Main outcome measures were IOP, number of antiglaucoma medications, success rate (IOP reduction ≥20% from baseline or IOP between 6 and 21 mmHg, without further glaucoma surgery) and complication rate recorded at day 1, week 1, week 3, week 6, month 3, month 6, month 12, month 18 and month 24, or more frequently if clinically indicated by the physician.

Combined cataract surgery with GATT was performed in 50 eyes while the remaining 53 eyes were already pseudophakic. Postoperative IOP was significantly lower than baseline at all study time points for both groups. This reduction was statistically significant. The mean preoperative IOP was 27.1 (95% confidence interval [CI]: 25.5–28.7) mmHg using 2.9 (standard deviation: 1.1) glaucoma medications. An IOP reduction of 52% with a mean IOP of 14.1 (95% CI: 12.1–16.0) mmHg was achieved on postoperative day 1, with all glaucoma medications being stopped unless there was a postoperative IOP spike or steroid response.

The overall success rate was 89.2% at 24 months. Twenty-five cases had isolated IOP spikes, but there was only one case with transient hypertony. The overall complication rate was 2.9%. Low complication rate with a greater reduction of IOP and the cost-effectiveness of GATT, maintains the quality of life of the patient. The combination of cataract surgery and GATT maintained the same effectiveness as GATT alone in pseudophakic patients. There were six cases of partial trabeculotomy as well which were also successful.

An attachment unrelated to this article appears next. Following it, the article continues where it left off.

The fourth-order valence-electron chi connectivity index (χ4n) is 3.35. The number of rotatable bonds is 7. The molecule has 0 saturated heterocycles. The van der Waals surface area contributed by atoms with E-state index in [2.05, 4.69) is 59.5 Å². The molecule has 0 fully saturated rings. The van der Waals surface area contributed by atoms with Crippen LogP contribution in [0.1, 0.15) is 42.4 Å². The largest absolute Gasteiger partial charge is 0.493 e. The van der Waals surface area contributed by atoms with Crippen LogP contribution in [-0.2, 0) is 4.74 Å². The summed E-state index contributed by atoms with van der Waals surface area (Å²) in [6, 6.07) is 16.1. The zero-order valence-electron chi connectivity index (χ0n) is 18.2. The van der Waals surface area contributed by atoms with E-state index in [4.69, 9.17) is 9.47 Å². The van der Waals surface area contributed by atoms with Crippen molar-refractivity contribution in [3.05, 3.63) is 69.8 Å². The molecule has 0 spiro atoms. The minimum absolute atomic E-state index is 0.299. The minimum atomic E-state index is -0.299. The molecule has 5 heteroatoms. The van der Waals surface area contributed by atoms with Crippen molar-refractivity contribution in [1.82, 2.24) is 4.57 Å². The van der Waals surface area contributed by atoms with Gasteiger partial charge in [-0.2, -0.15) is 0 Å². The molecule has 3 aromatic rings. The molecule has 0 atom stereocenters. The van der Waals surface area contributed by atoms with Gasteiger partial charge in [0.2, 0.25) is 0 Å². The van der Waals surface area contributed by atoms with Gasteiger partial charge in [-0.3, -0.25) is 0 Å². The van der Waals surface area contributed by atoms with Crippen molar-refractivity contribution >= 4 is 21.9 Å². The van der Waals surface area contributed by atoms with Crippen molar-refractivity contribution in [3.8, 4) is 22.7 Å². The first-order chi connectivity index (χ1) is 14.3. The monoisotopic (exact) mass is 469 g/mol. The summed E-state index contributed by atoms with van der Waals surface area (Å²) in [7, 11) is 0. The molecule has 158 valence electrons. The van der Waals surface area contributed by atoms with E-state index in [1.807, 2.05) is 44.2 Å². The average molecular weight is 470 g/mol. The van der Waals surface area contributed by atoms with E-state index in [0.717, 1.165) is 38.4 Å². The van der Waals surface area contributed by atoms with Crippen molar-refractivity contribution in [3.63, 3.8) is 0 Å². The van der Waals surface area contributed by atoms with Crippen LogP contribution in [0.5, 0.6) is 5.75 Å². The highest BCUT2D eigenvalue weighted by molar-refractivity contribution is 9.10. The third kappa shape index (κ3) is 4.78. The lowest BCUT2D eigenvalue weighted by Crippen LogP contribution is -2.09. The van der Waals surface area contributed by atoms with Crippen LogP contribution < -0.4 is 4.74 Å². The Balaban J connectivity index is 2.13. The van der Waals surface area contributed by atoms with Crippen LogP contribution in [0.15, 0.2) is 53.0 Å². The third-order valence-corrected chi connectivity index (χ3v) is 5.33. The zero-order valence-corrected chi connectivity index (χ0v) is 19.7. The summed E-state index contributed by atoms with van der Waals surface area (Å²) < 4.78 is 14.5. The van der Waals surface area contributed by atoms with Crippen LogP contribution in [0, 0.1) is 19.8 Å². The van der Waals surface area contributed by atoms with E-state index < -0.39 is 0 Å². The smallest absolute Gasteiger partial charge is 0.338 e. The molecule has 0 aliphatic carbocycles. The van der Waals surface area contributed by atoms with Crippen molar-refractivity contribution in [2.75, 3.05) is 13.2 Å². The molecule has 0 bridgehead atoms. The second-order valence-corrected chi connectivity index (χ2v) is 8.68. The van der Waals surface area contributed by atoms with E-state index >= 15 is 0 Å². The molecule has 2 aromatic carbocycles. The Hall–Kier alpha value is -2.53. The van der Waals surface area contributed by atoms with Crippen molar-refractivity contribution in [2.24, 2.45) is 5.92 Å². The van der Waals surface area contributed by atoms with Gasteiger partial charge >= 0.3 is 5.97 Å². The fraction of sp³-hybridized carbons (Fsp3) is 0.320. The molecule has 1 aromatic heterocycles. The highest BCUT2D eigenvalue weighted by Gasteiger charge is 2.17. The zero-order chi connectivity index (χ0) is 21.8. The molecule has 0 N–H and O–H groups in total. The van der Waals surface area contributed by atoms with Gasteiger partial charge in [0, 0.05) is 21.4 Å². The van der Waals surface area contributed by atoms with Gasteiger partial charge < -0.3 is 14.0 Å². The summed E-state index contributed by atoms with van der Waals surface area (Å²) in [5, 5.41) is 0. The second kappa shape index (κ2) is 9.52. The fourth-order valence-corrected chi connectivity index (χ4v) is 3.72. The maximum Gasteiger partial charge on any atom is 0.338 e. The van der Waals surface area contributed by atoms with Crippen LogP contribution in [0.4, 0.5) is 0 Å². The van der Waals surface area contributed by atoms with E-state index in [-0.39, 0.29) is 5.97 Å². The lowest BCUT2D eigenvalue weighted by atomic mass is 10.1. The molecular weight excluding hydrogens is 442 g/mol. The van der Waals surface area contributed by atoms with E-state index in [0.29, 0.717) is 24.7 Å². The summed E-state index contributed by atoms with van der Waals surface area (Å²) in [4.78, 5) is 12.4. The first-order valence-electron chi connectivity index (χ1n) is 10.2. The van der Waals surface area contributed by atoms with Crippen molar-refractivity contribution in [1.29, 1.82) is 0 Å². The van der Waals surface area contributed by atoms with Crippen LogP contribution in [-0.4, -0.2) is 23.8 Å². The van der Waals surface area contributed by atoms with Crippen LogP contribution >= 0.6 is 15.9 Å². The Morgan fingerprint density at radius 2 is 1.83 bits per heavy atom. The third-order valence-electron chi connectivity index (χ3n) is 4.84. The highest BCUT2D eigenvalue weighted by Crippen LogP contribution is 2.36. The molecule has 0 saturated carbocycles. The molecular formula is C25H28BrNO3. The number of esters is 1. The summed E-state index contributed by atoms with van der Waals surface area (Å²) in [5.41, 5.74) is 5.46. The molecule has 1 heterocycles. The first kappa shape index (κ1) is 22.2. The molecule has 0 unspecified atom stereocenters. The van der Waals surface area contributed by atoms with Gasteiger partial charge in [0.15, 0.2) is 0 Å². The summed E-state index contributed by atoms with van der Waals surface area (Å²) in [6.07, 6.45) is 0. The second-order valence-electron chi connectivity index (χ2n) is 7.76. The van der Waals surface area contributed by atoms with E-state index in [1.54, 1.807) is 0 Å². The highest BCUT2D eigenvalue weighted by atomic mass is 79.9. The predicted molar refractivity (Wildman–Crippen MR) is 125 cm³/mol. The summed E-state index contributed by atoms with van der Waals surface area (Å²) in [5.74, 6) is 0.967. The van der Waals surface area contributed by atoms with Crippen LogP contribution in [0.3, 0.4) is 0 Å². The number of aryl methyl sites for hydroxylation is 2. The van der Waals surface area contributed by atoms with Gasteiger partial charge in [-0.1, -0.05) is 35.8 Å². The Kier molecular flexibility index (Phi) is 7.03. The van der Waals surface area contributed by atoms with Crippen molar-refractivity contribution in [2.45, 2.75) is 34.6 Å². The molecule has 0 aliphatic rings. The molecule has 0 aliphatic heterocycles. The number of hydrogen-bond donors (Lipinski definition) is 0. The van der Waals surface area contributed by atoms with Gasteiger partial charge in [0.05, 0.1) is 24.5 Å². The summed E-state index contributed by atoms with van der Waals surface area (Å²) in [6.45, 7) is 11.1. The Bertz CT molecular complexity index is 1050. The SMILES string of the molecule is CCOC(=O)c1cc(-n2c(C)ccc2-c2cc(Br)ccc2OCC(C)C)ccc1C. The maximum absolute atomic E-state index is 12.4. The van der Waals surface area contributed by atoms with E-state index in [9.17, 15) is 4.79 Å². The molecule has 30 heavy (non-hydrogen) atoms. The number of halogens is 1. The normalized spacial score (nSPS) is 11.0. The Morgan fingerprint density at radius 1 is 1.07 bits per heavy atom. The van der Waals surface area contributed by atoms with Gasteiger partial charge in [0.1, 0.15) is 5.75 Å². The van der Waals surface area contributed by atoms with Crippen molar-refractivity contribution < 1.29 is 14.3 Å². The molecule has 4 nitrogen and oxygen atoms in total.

The noncomparative design, the mid-term follow-up of up to 24 months, and the decreasing study pool due to some patients having the procedures performed <2 years before the end of this study were some of the limitations of this study. The adequacy of the sample size, therefore, is thus debatable. A switch from catheter-GATT to suture-GATT was made 1 year into the study due to economic reasons, and this limited the possibility of comparison between the groups. The success of the procedure depends on the anatomical integrity of the collector channels which cannot be assessed preoperatively, and this is a limitation of GATT. Furthermore, the number of patients having to be maintained on antiglaucoma medications postsurgery and the reasons for the same have not been discussed in detail. However, the requirement for antiglaucoma medications has definitely decreased at 24 months, which has been considered to be a factor pointing toward success of procedure.

The authors concluded that GATT safely and effectively lowers IOP in PXG and could even be considered as a suitable first-line treatment option given the relatively aggressive nature of PXG. The cost-effectiveness of the procedure can further be enhanced by using a polypropylene suture.

Early intervention using GATT achieves early control of IOP. Due to its ab interno nature, it leaves the option of a further conventional surgery like trabeculectomy with or without a drainage device later if IOP control fails in future.

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Conflicts of interest

There are no conflicts of interest.